21 Palestrina Restrained dissonance –6 voices showed complex polyphony could still be pleasing to the ear Pope Marcellus Mass –Song style for catholic mass –balanced upward movement of melodic line with immediate downward movement –strict style created music that was always full and fluid (Kyrie)

22 Palestrina’s Music His compositions are typified as very clear, with voice parts well-balanced and beautifully harmonized. Among the works counted as his masterpieces is the Missa Papae Marcelli (Pope Marcellus Mass).

23 Kyrie Palestrina 1557 Renaissance and Sacred Voices 6 parts Kyrie eleison; Christe eleison; Kyrie eleison Lord have mercy; Christ, have mercy; Lord, have mercy.

24 Mass Musical Structure – 6 parts Missa Papae Marcelli (Pope Marcellus Mass). Kyrie Gloria Credo Sanctus Benedictus Agnus Dei (Discuss next two slides)

25 Kyrie - The Kyrie is the first movement of a setting of the Ordinary of the Mass: Kyrie eleison; Christe eleison; Kyrie eleison Lord have mercy; Christ, have mercy; Lord, have mercy. Gloria - The Gloria is a celebratory passage praising God and Christ: Gloria in excelsis Deo Glory to God in the highest Credo - The longest text of the Mass, this is a setting of the Nicene Creed: Credo in unum Deum, Patrem omnipotentem, factorem caeli et terrae, visibilium omnium et invisibilium. I believe in one God, the Father Almighty Maker of heaven and earth, and of all things visible and invisible

26 Sanctus - a doxology praising the Trinity: Sanctus, Sanctus, Sanctus, Domine Deus Sabaoth; pleni sunt coeli et terra gloria tua Holy, Holy, Holy, Lord God of Hosts; Heaven and earth are full of Your glory. Hosanna in excelsis Hosanna in the highest. Benedictus – a continuation of the Sanctus: Benedictus qui venit in nomine Domini. Blessed is he who comes in the name of the Lord Agnus Dei - a setting of the "Lamb of God" litany: Agnus Dei, qui tollis peccata mundi, miserere nobis Lamb of God, who takes away the sins of the world, have mercy upon us.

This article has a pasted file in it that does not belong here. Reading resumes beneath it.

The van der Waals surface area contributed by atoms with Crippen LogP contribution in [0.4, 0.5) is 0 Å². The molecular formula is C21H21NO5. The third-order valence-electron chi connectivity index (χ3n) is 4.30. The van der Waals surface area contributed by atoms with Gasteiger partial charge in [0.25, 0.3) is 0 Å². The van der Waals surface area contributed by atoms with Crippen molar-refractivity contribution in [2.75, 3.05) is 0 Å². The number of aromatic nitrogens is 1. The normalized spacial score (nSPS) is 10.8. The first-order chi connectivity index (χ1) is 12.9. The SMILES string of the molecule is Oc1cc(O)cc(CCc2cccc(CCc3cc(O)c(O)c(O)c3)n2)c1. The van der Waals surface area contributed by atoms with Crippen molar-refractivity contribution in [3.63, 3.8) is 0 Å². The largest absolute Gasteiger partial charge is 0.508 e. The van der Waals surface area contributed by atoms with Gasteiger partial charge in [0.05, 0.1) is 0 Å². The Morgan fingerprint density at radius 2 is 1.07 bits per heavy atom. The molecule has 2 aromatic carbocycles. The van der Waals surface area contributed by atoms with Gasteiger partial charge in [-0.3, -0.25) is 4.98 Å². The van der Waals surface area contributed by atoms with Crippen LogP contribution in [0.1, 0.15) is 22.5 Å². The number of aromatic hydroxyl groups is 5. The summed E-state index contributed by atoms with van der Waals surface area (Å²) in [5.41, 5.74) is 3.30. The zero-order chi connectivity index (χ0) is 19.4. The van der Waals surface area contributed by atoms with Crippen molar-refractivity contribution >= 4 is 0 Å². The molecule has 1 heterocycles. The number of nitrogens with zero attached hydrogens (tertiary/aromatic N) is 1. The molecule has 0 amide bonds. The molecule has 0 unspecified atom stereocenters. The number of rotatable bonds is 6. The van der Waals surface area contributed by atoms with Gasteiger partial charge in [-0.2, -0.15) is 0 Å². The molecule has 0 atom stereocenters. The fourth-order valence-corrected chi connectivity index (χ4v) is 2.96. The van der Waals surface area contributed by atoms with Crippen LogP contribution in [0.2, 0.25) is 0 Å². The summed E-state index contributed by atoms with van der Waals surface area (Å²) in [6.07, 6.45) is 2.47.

27 Kyrie

28 Renaissance Music- Exit Slip Describe the similarity between Des Pres and Palestrina. Discuss how historical events influence the difference between Des Pres and Palestrina. Give clear and concise explanations for the questions above.

29 Renaissance Court Dances

30 Ballet first developed in Europe in the Renaissance period. -In Italy and France, dancing masters taught royalty and choreographed entertainments for the courts -Italian intermezzi (late 1400s) were interludes between acts of plays (operas) that combined dance, music, and drama -In the 1500 & 1600s, dancing masters began recording their choreography. Catherine de Medici was a great patron of the arts, and commissioned many dance Works, including Ballet Comique de la Reine, a six-hour dance/drama involving both the Greek gods and the Queen of France!

31 Renaissance Dance Renaissance court spectacles were often ornate They emphasized geometrical patterns They used steps that were taken from the popular ballroom dances of the day, including the pavane galliard, volta, and others Women and men did these dances together in the ballroom, but onstage, the women’s parts were danced by men Steps became increasingly complex, and dancing masters asked their pupils to practice them holding onto the backs of chairs for balance; this is how the ballet barre developed Dancing became stylish at all Renaissance courts in Europe, including those of Queen Elizabeth I and Henry VIII

32 Thoinot Arbeau, a French canon in the Roman Catholic church, wrote one of the first dance books, Orchesography, in It was a collection of the standard social dances of the time, and included correct social behavior and positions of the feet. Clothing was bulky and tight in the torso, restricting movement mostly to the feet.

33 Renaissance Court Dances Exit Slip Today, you have learned how to dance like it was The dances of this time developed because of certain aspects of Renaissance society. On your own paper, you need to describe the Renaissance court dances while explaining why certain portions of the dance listed below developed: The kiss with the bow The emphasis of foot movement The lack of physical contact between dancers Write your answer on your own paper. You answer must be half a page long and must be written in complete sentences. Anything less will receive no credit.